Rabobank warns cotton price bulls, and cocoa bears

Rabobank issued a caution to cotton bulls, and cocoa bears, even as it raised its forecast for prices of the fibre, citing unexpectedly-strong Chinese demand, and lowered its projection for futures in the bean.

The bank lifted its forecast for New York cotton prices up to September, saying that the "pace and volume of China's cotton imports has exceeded our expectations during 2012-13 to date"

"Chinese import demand spiked in December and January at 2.4m tonnes and 2.1m tonnes respectively, driving the market to rally," the bank said.

However, the upgraded forecasts remained well below the futures curve, with the bank questioning for how long the uptick in purchases by China - the top importer, but which has massive domestic stocks - can last.

'Above fair value'

"As we are now past China's seasonal trade peak, the pace of imports should slow in coming months, easing pressure on prices," Rabobank said.

Rabobank forecasts for cotton prices and (change on previous forecasts)

Q1 2013: 81.0 cents a pound, (+3.0 cents)

Q2 2013: 80.0 cents a pound, (+5.0 cents)

Q3 2013: 80.0 cents a pound, (+5.0 cents)

Q1 2013: 85.0 cents a pound, (unchanged)

Prices: average for near-term contracts in New York ($) and London (£)

"We anticipate a reduction in Chinese demand due to high domestic stocks and government restrictions on imports."

Furthermore, while international prices have rallied strongly over the past four months by some 25%, on a front contract basis China's prices, while remaining higher thanks to a government support programme, have plateaued, reducing their premium and the incentive to import.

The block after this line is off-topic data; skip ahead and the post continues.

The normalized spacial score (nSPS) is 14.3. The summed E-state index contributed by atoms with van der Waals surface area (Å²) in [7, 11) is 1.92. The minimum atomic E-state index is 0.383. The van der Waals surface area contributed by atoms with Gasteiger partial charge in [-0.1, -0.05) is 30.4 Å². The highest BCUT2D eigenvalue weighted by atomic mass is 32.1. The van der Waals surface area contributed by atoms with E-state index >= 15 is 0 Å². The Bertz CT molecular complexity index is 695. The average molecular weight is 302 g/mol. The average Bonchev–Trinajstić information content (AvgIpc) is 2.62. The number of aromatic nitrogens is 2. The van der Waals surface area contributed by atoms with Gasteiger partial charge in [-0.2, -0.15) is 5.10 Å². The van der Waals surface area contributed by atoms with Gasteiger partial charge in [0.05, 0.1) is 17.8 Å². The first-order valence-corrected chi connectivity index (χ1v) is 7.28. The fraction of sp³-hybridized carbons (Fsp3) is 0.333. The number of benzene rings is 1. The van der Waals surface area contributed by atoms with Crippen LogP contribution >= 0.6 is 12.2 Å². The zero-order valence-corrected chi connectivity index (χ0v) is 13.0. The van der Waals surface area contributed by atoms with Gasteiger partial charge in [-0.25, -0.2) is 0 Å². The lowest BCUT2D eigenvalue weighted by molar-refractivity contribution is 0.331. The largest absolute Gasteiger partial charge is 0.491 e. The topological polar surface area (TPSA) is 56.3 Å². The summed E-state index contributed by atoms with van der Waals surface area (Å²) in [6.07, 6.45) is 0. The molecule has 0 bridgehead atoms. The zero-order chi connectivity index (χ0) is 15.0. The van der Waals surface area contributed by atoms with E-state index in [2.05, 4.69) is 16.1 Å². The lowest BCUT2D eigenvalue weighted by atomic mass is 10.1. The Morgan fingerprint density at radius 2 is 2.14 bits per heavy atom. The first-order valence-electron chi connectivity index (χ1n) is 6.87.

"The [New York] market is trading above fair value and highlights the risk of a potential sell-off, particularly if non-commercial investors choose to unwind their gross longs in the July contract rather than rolling it into December."

Cocoa prospects

Conversely, while Rabobank reduced its forecasts for cocoa prices, the projections remained above the curve of futures in both New York and London.

Rabobank forecasts for cocoa prices and (change on previous forecasts)

Q1 2013: $2,125 a tonne, (-$75); £1,400 a tonne, (-£25)

Q2 2013: $2,275 a tonne, (unchanged); £1,475 a tonne, (unchanged)

Q3 2013: $2,475 a tonne, (-$25); £1,575 a tonne, (-£25)

Q1 2013: $2,500 a tonne, (-$50); £1,625 a tonne, (-£25)

Prices: average for near-term contracts in New York ($) and London (£)

The downgrade reflected "strong" data on port arrivals of beans in Ivory Coast, the top producing and exporting country, besides the need for West African producers to fix prices, meaning substantial selling pressure ahead.However, the bank said that the outlook for the Ivory Coast mid crop harvest, which starts next month, was "mixed, with high pod counts suggest good supply, but dry conditions potentially stressing trees".

And further ahead, the impact of lower cocoa prices - which on a front futures contract basis have set 10-month lows in New York this week, and hit their lowest in nearly 14 months in London will feed through into depressed output.

'Prices to rise'

The lower prices have been "reducing the incentive to produce cocoa", encouraging farmers to scrimp on use of fertilizers and pesticides to boost yields.

If world output stays flat for a second season in 2013-14, against a backdrop of rising demand, "the production deficit will grow and terminal prices will react.

"With expectations of falling inventories, industry and speculator buying can be anticipated," Rabobank said.

"As fundamentals tighten, we expect the market to transition and prices to rise."

ICAC hardens idea of drop in world cotton stocks
Cocoa market faces deficit, as demand growth rises
China import talk lifts cotton to nine-month high
Agricultural Commodities
Agricultural Markets
Agricultural Companies
Agricultural Events